The world now knows that Saturday’s Ballistic Missle Alert for Hawaii was a false alarm, caused by human error. But before the #fakenews hashtags began to show, and before the inevitable memes started making their rounds on the internet, there was a 10 to 40 minute window (depending on where you were) where the threat was considered real, and along with the other 1.4 milllion people in Hawaii that day, I thought a nuclear missle was already on its way, and that it was heading straight for my house.
“THIS IS NOT A DRILL”
For me, the time from learning about the threat to the time I first heard rumors that it may be a false alarm, was just over 10 minutes. When I go back to those 10 minutes, and give them an honest and thorough examination, I find that I can identify the individual emotions that I went through, as well as the order in which I experienced them. What happened next surprised me. There was an extra emotion at the end, one that I never had imagined I would experience when running through doomsday scenarios in my mind. In fact, I never imagined I would feel this emotion in my life, period. But there it was, staring me in the face, and it delivered an unwelcome message about the current state of our nation and of the world.
Here’s the play-by-play…
First 30 Seconds: Disbelief
The first emotion was the one most of us would expect… disbelief. It’s been said that denial is the human’s first instinct when “shit gets real” and that’s probably true. Like most people, I wondered if this was a mistake, and told myself “No way … this can’t be happening.” I wasn’t sure what to do, but I quickly moved to the next phase.
Minutes 1-2: Seeking Confirmation and Nearby Companionship
Immediately after I read the alert on my phone, I texted my next door neighbor to ask if he had gotten the same alert. I then logged into Facebook and began to scroll, looking for news or posts which might confirm that this was real. I scrolled for a few seconds, and soon my neighbor Keanu was at my door, saying “It’s real Danny… the news said to close the doors and windows.”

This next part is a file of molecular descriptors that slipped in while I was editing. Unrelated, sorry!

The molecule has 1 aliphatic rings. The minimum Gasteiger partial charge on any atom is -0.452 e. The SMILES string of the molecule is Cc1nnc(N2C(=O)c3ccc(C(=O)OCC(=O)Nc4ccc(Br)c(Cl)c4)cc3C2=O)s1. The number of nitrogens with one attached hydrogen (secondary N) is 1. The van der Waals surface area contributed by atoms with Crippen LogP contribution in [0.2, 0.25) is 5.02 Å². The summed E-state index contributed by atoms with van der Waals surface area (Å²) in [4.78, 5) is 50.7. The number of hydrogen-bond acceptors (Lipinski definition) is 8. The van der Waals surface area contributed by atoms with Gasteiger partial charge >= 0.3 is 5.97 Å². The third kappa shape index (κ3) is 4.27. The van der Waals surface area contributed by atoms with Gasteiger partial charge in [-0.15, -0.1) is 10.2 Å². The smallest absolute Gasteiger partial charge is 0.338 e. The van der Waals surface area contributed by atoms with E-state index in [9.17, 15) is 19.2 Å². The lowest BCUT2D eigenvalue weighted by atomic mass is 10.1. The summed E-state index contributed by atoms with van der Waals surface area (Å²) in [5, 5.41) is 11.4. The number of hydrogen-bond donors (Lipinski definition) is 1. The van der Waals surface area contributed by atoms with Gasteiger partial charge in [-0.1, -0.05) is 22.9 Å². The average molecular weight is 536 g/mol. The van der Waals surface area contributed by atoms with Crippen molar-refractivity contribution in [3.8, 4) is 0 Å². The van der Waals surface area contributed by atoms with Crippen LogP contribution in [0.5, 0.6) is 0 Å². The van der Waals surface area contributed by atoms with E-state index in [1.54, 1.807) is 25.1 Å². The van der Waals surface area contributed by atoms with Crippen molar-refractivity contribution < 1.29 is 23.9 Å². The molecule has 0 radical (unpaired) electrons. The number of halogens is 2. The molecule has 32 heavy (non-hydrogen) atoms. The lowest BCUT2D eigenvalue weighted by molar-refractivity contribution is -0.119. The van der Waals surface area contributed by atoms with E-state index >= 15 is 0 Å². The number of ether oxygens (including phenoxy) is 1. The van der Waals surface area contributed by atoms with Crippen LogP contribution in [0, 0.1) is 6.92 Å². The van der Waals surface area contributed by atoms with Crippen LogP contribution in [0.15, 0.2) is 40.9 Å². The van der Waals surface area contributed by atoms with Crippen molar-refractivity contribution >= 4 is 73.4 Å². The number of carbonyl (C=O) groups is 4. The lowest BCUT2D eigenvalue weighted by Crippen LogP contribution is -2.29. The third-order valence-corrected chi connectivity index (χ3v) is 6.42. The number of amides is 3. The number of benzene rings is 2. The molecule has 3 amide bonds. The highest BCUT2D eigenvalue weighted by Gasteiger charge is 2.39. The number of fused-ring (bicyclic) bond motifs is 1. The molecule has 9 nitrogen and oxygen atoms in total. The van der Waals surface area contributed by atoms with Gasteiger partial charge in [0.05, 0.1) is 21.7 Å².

“This is so fucked!” I replied.
“I know.” he said.
“This is so fucked!” was all I could say in return.
If denial is the human’s first instinct, then huddling together is the second. It seems in times of trouble we look to each other not only for confirmation of a threat, but we also look to each other as teammates or comrades, physically able to confront the incoming threat. I think this is the case because my brain instinctually prioritized my first call to the person who was nearest to me physically and in good fighting shape. So far so good, this is kinda what I expected my response would be.
Minute 3: Fortification and Inventory
I closed my doors and windows, glanced at my emergency water supply (I had been stashing gallons of water throughout my house after President Trump’s “fire and fury” comment in late 2017), and opened my pantry to check on my non-perishables. I had a brief feeling of relief knowing that I had food and water that would last about 2 weeks. My immediate safety was as good as I could get it, so with that I was ready to move to the next phase.
Minute 4: Warning Others